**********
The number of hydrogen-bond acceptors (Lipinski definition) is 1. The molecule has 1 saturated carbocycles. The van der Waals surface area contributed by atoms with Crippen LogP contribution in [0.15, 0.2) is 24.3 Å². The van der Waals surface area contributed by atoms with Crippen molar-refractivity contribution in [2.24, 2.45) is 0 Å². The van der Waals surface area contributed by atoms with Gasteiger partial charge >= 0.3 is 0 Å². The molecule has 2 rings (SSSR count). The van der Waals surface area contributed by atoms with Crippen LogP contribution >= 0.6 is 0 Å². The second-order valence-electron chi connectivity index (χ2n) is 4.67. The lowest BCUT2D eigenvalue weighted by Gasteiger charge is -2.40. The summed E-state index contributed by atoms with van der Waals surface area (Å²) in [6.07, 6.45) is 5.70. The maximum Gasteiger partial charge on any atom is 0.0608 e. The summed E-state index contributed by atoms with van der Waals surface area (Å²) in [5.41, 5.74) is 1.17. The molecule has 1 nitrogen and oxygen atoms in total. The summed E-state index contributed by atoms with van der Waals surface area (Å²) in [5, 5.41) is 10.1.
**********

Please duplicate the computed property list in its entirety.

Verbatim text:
The number of hydrogen-bond acceptors (Lipinski definition) is 1. The molecule has 1 saturated carbocycles. The van der Waals surface area contributed by atoms with Crippen LogP contribution in [0.15, 0.2) is 24.3 Å². The van der Waals surface area contributed by atoms with Crippen molar-refractivity contribution in [2.24, 2.45) is 0 Å². The van der Waals surface area contributed by atoms with Gasteiger partial charge >= 0.3 is 0 Å². The molecule has 2 rings (SSSR count). The van der Waals surface area contributed by atoms with Crippen LogP contribution >= 0.6 is 0 Å². The second-order valence-electron chi connectivity index (χ2n) is 4.67. The lowest BCUT2D eigenvalue weighted by Gasteiger charge is -2.40. The summed E-state index contributed by atoms with van der Waals surface area (Å²) in [6.07, 6.45) is 5.70. The maximum Gasteiger partial charge on any atom is 0.0608 e. The summed E-state index contributed by atoms with van der Waals surface area (Å²) in [5.41, 5.74) is 1.17. The molecule has 1 nitrogen and oxygen atoms in total. The summed E-state index contributed by atoms with van der Waals surface area (Å²) in [5, 5.41) is 10.1.